Jennifer is her name. She speaks Aussie English and as GPS voices go she sounds friendly. The Asus A636N MyPal GPS Pocket PC allows good adjustment in its maps and settings and is a useful, compact pilot which works when you have no idea where you are in the urban jungle.
The Asus is an exception but GPS buyer beware most dedicated GPS units will only take the maps supplied by the company manufacturing that particular GPS.
Before buying any dedicated GPS or any Residential voice-guidance navigation unit be aware that many popular units are not capable of running any standard map.
Asus charges from the lighter socket
Graeme Ussing of Westprint Heritage Maps told GoSeeAustralia that - They will not run ANY maps produced to the World standard map protocol which is a map produced as an ECW digital file.
They will not run any maps produced by Australian Government departments such as Natmap, Lands Department, VicRoads, National Parks and others.
They will not run any maps produced by Westprint or Hema or any specialised maps produced by 4WD Clubs.
These maps, which comprise the greatest bulk of all maps produced, can only be run on navigation programs that operate through a Windows operating system on a home PC, a lap-top computer or a pocket or palm mini PC. MacIntosh computers can run these programs by using a PC emulation program.
Anyone who wants this type of versatility from their GPS should insist on being shown a Westprint, Natmap or Hema map running on the unit before they purchase it.
The Asus is not just a GPS. The small computer has the GPS built-in and runs on a Windows operating system. It will Active Sync with your PC or laptop. This must be loaded before the Asus 636 can be connected. So when it comes to the question of how much? It must be remembered that the Asus can do most of the things available on a PC or Laptop.
Westprint Heritage Maps of 6 Park St., Nhill, Victoria set the unit up to navigate. There are two systems in the Asus. CoPilot is a talk you through urban program with Jennifer guiding to a specific address. CoPilot is not designed for exploration. OziExplorer does that in a navigation program which gets into remote areas like the Simpson Desert, Kimberley and Cape York.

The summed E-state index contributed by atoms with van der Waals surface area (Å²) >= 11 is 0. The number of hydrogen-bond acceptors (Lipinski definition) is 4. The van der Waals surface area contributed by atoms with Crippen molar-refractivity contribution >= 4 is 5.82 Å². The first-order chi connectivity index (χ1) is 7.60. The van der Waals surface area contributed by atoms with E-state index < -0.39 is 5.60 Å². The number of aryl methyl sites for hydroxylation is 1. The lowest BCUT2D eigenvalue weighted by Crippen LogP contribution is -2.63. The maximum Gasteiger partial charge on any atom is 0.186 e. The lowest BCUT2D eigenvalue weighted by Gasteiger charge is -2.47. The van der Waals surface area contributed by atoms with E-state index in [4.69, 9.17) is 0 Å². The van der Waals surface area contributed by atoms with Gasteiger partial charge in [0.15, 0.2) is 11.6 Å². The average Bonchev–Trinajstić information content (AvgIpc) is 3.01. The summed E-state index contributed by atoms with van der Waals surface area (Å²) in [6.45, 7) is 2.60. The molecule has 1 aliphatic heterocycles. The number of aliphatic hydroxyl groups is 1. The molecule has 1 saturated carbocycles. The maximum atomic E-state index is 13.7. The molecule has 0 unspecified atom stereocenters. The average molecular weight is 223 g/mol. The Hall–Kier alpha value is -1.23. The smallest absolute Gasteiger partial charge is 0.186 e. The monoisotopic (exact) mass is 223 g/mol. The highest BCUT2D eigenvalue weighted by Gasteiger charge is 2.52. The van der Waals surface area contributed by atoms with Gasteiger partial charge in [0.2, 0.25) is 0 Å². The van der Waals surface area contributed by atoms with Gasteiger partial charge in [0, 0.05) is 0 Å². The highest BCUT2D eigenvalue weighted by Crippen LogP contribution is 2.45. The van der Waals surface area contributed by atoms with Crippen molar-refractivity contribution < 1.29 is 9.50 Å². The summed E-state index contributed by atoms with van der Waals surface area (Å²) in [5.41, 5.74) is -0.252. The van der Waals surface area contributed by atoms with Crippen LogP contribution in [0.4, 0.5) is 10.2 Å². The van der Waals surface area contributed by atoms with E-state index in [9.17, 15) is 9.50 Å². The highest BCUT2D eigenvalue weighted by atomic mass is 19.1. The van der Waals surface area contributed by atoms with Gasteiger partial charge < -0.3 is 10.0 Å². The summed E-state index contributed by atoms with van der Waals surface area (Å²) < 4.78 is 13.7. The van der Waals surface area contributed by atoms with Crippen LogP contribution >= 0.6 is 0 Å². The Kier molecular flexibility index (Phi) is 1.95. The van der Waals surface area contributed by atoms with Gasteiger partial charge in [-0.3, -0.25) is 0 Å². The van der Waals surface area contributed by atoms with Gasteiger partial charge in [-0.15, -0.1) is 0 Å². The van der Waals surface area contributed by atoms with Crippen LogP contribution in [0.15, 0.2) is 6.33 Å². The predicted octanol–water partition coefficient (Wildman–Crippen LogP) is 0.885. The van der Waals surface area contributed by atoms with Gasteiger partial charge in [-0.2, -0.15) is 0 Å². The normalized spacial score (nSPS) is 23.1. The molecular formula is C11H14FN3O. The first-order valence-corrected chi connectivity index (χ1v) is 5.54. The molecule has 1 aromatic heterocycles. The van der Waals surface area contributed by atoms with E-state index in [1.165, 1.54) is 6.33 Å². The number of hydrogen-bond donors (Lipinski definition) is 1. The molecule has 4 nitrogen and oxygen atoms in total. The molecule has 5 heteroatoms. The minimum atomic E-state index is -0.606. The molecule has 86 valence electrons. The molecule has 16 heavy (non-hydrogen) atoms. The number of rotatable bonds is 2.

The Asus in left-handed landscape mode
After 28 days which included frustrations with Asus mapping mistakes and our own operator errors GoSeeAustralia now finds value in foreign territory. Its greatest stength is to set it for the required destination or town before entering the unknown area. It will see you through.
To see value in the Asus and GPS units in general it should first be understood that like all computers it is just an idiot machine. Like all machines it is as good as the idiot driving it. It will not think for you so the fastest route will always be via major roads.
There are mapping errors. Maps like books are out of date the day they are published. For example sweet Jennifer, the voice of the CoPilot program instructed us to take a left off the main road from Hastings Victoria on route to the Stud Rd turnoff and Ringwood East. It would have been a jarring move as what was a road junction is now a flyover.
And at the end of Springvale Rd on route to beachside Edithvale Jennifer's sweet take first exit at roundabout led to a new court which has come with a new housing development. The actual route is now via the second exit. She is also fond of veer left instructions which are fine provided they are recognised for their road safety value and not as a direction to turn left. It would be a high value to have auto downloads available for map updates on the internet.
Tap for the destination address
But as we got to know the Asus and CoPilot better we keyed in waypoints ( ie: Lilydale/Montrose) to determine the route we wanted. An example is the tough test of Ringwood East to Millgrove in the Yarra Valley.
There are three potential main routes. Two are via Lilydale and the other via Montrose. On the way back CoPilot was determined to bring us home via Silvan and the Mt Dandenong Tourist Rd. It is a left turn away from home and about 30 minutes extra driving.
This is compounded as Most GPS systems have a built in left turn bias anyway for road safety reasons.
We, with local knowledge, just turned right at the T intersection and the Asus CoPilot showed a real benefit. It reconfigured at blinding speed. Jennifer found a new route via Montrose and led us to Ringwood East the short way.
That same ability to reconfigure brought our lost Lisa home from the remote dirt roads and valleys behind Warburton in the Upper Yarra Valley of Victoria. She had gone to a Garage Sale to buy two retro mirrors for our Millgrove mountain retreat.
She got the mirrors and then found herself totally bushed. But she had CoPilot on and Jennifer brought Lisa back to Warburton and Millgrove. Which raises the matter of womens' rights. Our CoPilot version has female pilots. Yes the higher female voice pitch is easier to hear in a moving vehicle. But both GoSeeAustralia's female testers prefer a male voice.
Tap state and then tap next
We found the Asus 636 sound level was acceptable in the modern, quiet company Magna station wagon, but we struggled in the GoSeeAustralia retro Sahara diesel.
The 1985 Sahara is a truck. We have added a turbo which pumps in an extra 40Nm and the motor is now about 300hp. It is a tough, brawny beast with a power turbo whistle. I love to use the manual gearbox and we like the sunroof open. Alas the Asus CoPilot directions fade away.